3. 1) I recall in the back of my mind shittos implying the opposite, but probably yes.

    2) Being inspired is difficult. I can count around 5 times that I've been truly inspired during davening. As a zar, my relationship to the avodah would be even more passive than my relationship to tefillah - all I would do for the former is semicha and watching (and eating, when relevant). All I can hope is that entering the Beis HaMikdash and seeing the minutiae of the activity therein occurring around me would provide a spatial inspiration in the same way that Shabbos or Yomtov provides a temporal inspiration.

  4. 1) Yes, at least in the beggining of the messianic period.

    2) Yes, and I have to put my money where my mouth is, I am a Kohen.

  5. Chardal,

    What did you mean "at least at the beginning"?

  6. 1)No,as per Medrash
    2)No,I know no source that it should Inspire you per say You are supposed to see yourself as the Korbon
    3)The avodah as it is today Mitzvos and the like Just on a higher Spritual Plain In Eretz Yisroel with Moshiach

  7. >What did you mean "at least at the beginning"?

    I think that there will be different stages to the messianic era. The begining will have all the temple rites as in the past and gradually there will be a move towards a different sort of temple service.

  8. >1)No,as per Medrash

    What Medrash are you referring to?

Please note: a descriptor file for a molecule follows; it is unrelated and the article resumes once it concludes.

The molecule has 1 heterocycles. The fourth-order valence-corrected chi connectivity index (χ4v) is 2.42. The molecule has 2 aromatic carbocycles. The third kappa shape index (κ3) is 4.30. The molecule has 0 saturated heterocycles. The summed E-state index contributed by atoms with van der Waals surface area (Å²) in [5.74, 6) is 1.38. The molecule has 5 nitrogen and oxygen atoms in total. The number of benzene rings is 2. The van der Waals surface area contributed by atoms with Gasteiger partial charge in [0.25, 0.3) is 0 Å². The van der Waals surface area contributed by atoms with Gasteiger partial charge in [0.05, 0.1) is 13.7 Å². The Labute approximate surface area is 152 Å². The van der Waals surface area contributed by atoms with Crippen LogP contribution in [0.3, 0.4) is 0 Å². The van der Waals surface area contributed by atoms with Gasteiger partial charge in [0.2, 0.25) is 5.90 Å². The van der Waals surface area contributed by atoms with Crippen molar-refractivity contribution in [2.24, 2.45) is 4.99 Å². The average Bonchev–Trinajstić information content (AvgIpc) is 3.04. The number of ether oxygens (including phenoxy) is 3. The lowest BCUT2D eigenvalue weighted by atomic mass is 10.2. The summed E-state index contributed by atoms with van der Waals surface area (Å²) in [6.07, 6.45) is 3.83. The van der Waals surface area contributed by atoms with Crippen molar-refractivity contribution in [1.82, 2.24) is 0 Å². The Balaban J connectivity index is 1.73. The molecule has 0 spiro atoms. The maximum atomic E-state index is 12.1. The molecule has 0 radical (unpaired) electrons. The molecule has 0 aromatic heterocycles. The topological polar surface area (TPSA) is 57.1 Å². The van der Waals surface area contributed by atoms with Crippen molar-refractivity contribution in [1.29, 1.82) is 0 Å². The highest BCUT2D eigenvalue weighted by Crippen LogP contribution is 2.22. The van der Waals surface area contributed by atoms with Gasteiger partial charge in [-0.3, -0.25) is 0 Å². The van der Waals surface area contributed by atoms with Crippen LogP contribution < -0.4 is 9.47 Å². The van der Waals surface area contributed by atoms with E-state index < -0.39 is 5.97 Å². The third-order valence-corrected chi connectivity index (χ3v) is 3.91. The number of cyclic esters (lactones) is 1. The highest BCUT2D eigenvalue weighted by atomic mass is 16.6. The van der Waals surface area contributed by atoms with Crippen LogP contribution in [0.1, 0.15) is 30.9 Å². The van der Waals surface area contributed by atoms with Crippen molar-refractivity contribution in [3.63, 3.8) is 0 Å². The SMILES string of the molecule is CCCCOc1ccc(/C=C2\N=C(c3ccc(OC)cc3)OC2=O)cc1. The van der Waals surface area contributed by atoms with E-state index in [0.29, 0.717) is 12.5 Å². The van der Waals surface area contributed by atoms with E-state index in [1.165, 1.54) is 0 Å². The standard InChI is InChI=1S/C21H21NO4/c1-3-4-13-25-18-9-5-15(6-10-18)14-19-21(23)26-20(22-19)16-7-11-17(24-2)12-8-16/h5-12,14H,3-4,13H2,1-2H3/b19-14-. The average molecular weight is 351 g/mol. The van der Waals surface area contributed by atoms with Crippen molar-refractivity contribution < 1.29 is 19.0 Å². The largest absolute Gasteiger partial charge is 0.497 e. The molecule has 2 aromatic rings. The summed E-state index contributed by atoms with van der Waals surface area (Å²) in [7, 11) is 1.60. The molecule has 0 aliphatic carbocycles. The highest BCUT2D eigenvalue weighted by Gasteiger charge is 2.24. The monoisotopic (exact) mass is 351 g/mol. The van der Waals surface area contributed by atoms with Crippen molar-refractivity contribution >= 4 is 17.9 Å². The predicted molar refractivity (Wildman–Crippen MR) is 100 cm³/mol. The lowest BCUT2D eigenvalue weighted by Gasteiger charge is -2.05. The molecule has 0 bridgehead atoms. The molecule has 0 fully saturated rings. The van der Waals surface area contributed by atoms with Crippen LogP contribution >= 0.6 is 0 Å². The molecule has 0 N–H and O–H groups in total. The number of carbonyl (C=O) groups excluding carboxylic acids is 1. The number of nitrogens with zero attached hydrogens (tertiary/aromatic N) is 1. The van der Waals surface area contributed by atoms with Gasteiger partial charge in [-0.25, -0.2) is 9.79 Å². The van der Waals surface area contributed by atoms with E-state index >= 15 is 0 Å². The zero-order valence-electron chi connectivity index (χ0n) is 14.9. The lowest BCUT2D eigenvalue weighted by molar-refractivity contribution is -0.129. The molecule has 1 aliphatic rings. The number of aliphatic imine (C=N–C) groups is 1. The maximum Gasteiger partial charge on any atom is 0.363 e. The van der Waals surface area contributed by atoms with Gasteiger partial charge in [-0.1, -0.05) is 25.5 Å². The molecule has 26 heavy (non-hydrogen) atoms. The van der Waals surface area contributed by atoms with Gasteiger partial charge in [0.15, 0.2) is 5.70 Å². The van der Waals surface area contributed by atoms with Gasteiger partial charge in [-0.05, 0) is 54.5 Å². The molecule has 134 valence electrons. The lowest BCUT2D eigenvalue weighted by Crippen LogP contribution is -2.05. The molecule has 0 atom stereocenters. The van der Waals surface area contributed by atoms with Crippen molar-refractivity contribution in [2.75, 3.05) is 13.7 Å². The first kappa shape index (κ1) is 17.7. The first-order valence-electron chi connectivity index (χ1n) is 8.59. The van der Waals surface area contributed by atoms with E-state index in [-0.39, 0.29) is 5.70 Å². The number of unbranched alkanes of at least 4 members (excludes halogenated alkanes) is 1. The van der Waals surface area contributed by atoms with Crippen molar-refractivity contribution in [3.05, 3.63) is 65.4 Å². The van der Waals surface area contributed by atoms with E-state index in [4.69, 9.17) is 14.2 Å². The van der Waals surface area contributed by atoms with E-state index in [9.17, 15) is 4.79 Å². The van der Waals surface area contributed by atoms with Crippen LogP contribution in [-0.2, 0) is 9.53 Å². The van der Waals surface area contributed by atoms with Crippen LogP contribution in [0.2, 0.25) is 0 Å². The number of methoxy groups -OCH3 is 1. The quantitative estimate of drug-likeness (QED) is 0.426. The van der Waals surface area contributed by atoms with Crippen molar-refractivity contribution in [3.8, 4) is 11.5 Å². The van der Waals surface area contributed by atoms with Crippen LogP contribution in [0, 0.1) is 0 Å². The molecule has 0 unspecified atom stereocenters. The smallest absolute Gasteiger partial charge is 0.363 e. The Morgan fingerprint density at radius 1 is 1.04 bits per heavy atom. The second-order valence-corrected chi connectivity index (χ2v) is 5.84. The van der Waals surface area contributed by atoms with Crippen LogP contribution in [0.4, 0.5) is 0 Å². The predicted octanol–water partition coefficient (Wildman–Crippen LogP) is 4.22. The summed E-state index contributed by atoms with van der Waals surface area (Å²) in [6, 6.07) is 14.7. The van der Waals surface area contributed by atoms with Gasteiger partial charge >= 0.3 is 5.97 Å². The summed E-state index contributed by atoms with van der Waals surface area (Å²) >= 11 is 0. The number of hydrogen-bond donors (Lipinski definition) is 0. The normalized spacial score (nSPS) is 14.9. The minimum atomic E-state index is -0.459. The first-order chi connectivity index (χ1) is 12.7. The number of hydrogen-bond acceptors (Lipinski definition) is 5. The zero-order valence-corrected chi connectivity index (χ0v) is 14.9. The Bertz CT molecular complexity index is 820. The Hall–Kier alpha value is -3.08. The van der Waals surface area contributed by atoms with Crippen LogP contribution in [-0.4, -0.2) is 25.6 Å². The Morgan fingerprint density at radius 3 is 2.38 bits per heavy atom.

9. כל הקרבנות בטלים לעתיד לבוא, חוץ מתודה

    (מדרש ויקרא רבה ט, ז)

    רבי פנחס ורבי לוי ורבי יוחנן בשם ר' מנחם דגליא לעתיד לבוא כל הקרבנות בטלין וקרבן תודה אינו בטל.

    (מדרש ויקרא רבה, פרשה לט)

    See also זהר בשלח נ"ה ב

    see also, rav Kook in Olat Raaya, vol 1, page 292:

    "אבל לעתיד לבוא, שפע הדעת יתפשט ויחדור אפילו בבעלי החיים. 'לא ירעו ולא ישחיתו בכל הר קדשי, כי מלאה הארץ דעה את ה''. וההקרבה שתהיה אז של מנחה, מהצומח, תערב לה' כימי עולם וכשנים קדמוניות"

  10. Chardal,

    Todah is still an animal offering. It clearly is not the problem R. Menachem (the source for both midrashim) had in mind (especially if he was from Gaul!) but rather if Umale'ah ha'aretz De'ah et Hashem there will be no need for Olot and Chata'ot that are Kaparot. Todot and Shelamim (they are one group and interchangeable in halacha) only will remain.

    As to Rav Kook, that is already different. I had heard that he says this and I thank you for the source. Where I do not understand is why you said 'at the earlier stages". The way I read him there will not be animal offerings again at all. Also where is his source? The korban Tamid will accordingly become a vegan offering? I wonder how he learns Rambam in Hilchot Melachim?